Saturday, December 01, 2007
The following I read at the tribute to Hannah Weiner this past Weds. at St. Mark's Poetry Project along with selections from Weiner's *Spoke*, a book of 'transferences' as Weiner herself recognized it:
"The mind obeys unconsciously giving strict orders that are agreed upon by someone who twice dying explains without giving clear motives like once clairvoyant journal explained."
~ Hannah Weiner, from a letter to Charles Bernstein, 5/25/1989
I first read Hannah Weiner in the Fall of 1997. One of the things that made her writing stand out to me—among other writers linked to LANGUAGE—was Weiner’s sense of empathy, if not her tendency to identify. Identification has been a “no no” for a while now, after various critical theories, and after alterities more celebrated. My readings of Weiner in the past few years have helped me to attribute and recognize the otherwise in Weiner, whose mind-person were continually turned towards an outside of information, other people, discourse—language itself as that 'ultimate' other.
A particular identification or transference that has long drawn me back to Weiner is that with “the oppressed”. In this category I would lump the AIM activists with whom Weiner had longstanding friendships, African-Americans whose economic struggles are dramatized in Weiner’s book *sileNt teachers/remeMbered sequel*, the earth as it continues to be ecologically ravished, and women as Weiner often pokes fun at gender politics, and especially those within her most immediate communities.
Beyond these particular commitments one of Weiner’s ultimate concerns is with power itself, and most of all the status of her own powers in relation to others ("clairvoyance," "silent teaching" etc.). In this concern I believe she attained a kind of innocence. Not an innocence of reversion or regression, but to a place where her will could be involved with everything she felt, and came into contact with, and not least of all with the page on which she composed and gave aesthetic fact to her intentions. Only here—in the seat of the will—could Weiner not only claim the name of AIM leader Leonard Peltier as “I,” but conversely that of the neo-conservative American president, Ronald Reagan.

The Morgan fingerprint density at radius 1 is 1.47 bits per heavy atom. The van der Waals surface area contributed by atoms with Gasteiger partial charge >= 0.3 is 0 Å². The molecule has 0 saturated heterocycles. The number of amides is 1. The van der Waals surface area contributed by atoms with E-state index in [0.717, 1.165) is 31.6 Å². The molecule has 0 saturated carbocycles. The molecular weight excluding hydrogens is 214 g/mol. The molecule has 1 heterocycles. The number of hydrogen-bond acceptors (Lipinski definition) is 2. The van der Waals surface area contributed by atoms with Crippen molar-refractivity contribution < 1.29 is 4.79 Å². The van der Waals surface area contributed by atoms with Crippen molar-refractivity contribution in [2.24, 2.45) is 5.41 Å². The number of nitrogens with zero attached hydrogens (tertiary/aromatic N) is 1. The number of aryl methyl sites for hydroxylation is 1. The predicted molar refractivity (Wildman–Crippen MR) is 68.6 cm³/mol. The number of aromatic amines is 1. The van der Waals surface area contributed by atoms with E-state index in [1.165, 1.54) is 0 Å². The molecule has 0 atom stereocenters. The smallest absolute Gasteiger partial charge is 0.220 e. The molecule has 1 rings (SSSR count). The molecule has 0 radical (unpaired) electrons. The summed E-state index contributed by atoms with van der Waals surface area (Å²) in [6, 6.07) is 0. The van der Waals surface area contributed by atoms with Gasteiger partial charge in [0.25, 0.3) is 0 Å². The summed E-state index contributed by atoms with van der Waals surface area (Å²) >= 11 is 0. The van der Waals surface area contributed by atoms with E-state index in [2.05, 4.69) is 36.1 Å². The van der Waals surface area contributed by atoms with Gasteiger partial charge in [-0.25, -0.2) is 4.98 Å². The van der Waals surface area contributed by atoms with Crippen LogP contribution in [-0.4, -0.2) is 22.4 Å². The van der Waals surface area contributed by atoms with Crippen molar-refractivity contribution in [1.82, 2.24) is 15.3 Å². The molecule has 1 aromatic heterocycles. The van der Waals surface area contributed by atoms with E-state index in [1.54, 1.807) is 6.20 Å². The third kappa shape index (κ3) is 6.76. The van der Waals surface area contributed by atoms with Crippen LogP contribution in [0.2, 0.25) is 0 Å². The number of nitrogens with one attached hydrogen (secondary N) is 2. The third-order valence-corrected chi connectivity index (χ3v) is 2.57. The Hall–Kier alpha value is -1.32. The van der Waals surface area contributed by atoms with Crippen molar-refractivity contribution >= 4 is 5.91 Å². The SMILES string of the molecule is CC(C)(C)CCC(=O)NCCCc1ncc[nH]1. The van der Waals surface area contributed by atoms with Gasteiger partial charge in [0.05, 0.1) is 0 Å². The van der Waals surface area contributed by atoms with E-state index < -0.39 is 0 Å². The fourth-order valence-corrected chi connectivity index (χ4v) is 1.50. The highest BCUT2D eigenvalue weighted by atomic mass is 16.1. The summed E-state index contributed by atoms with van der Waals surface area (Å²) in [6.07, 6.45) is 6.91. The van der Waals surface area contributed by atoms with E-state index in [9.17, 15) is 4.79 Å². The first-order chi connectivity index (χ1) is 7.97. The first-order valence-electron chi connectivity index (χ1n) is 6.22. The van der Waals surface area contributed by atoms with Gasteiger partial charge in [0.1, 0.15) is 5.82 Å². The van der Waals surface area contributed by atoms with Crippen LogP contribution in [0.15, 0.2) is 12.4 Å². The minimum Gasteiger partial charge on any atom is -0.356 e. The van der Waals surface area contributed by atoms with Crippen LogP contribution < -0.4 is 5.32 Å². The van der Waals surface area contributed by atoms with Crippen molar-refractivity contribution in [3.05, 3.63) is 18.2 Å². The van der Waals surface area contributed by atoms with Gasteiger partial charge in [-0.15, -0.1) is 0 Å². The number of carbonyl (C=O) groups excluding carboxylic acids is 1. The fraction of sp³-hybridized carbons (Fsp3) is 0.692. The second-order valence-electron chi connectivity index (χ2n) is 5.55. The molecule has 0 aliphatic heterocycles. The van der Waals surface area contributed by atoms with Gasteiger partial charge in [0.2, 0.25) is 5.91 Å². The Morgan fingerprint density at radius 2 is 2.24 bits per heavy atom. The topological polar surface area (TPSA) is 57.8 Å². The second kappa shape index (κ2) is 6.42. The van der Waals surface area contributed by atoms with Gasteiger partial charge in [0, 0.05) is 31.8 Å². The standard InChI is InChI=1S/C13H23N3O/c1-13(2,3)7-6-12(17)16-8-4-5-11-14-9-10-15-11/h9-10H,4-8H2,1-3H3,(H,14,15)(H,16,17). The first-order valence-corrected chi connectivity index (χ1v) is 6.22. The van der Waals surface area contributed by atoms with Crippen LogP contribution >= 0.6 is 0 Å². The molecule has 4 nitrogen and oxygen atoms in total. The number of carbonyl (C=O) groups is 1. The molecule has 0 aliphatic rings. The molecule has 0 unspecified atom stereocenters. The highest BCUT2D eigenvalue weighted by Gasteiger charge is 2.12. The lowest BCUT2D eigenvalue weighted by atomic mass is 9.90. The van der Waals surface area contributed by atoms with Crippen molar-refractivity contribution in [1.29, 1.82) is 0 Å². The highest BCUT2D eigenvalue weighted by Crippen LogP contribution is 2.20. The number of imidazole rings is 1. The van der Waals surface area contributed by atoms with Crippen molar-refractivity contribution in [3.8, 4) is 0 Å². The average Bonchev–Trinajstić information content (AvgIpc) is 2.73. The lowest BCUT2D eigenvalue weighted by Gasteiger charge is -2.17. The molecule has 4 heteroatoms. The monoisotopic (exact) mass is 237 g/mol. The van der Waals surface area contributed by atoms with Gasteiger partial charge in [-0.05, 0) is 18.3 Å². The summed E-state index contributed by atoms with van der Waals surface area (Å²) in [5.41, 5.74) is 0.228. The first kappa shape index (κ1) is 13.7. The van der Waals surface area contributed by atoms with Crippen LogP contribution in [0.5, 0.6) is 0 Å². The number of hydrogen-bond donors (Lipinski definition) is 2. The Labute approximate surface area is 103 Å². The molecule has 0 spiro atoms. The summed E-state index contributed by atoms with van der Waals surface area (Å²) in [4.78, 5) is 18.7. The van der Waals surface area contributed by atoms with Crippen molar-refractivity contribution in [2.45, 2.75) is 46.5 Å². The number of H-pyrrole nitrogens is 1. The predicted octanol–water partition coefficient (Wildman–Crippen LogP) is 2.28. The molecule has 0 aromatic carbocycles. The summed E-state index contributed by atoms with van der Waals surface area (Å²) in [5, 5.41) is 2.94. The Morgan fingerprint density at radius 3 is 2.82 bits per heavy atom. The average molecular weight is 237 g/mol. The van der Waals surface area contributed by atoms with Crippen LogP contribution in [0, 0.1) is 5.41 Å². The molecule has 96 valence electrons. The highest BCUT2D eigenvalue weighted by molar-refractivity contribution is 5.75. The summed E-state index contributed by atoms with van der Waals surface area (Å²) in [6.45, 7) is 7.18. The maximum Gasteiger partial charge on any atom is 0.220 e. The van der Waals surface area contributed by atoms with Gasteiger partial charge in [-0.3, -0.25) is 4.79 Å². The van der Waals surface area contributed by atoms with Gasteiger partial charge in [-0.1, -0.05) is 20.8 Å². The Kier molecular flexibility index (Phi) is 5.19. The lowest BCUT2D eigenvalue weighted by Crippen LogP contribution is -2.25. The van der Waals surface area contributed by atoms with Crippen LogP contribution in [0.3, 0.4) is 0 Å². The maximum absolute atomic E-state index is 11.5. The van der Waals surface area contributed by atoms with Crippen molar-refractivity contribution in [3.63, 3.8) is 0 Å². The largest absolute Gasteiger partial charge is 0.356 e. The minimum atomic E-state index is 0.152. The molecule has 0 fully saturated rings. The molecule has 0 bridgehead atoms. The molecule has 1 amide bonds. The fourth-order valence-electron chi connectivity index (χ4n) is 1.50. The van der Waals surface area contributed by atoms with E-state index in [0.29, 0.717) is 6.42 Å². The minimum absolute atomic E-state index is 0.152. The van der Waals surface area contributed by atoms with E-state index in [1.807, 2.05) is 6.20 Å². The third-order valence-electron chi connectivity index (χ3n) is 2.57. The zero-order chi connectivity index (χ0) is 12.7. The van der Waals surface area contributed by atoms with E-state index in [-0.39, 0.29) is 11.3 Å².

Not having had the opportunity to know Weiner, from the stories I’ve heard about her from others over the past decade, and thru her texts, she would seem emotionally privileged. Through this privilege she conveyed the person as an entity utterly singular through which events are named as powers, singularities among an open multiple.
for Robert Kocik & Eleni Stecopoulos
Impersonating the void we no longer
play in the dark
~ Eleni Stecopoulos, from *Autoimmunity*
1. Next of Kin
what ken we follow the blood down where future
should have been wherever ‘we’ goes geneo-
logies of monsters step teeth follow from them
productions from despair swords search-out
a limit to this body in the limitless dark ‘you’
are a cave for NO ONE will be forgiven 'kill
them all' he said the undead who shore words
against sense ascend if ever to follow them down
into a field of open letters into a force followed
a hollow all ours wound to a Balkan blankness
ensconced at the bottom of the self yet for them
something persisted believing in no grammar
no syntax in need but the words in your mouth
spill out myths spell mnemotechniques as
possible conditions in this wind 'I''s occluded
by sight who proffers an anthem excludes.
2. Our Immunity
declaratives operatives ‘I’ distends 'you' 'you' 'I'
we spoke of empathic radicals you are Greek to
me of that community of believers holding
Wisdom straps-up the bombs again hailing us
through smoke how could we do anything dif
ferent corruptible mortal immunizing whims
of progress difference saves face put the blood
and don’t triangulate don’t trilateral unilaterally
submits no more signs make fools of us con
tracts of letters debts others paying through the
nose for culture makes our culture totally fucked-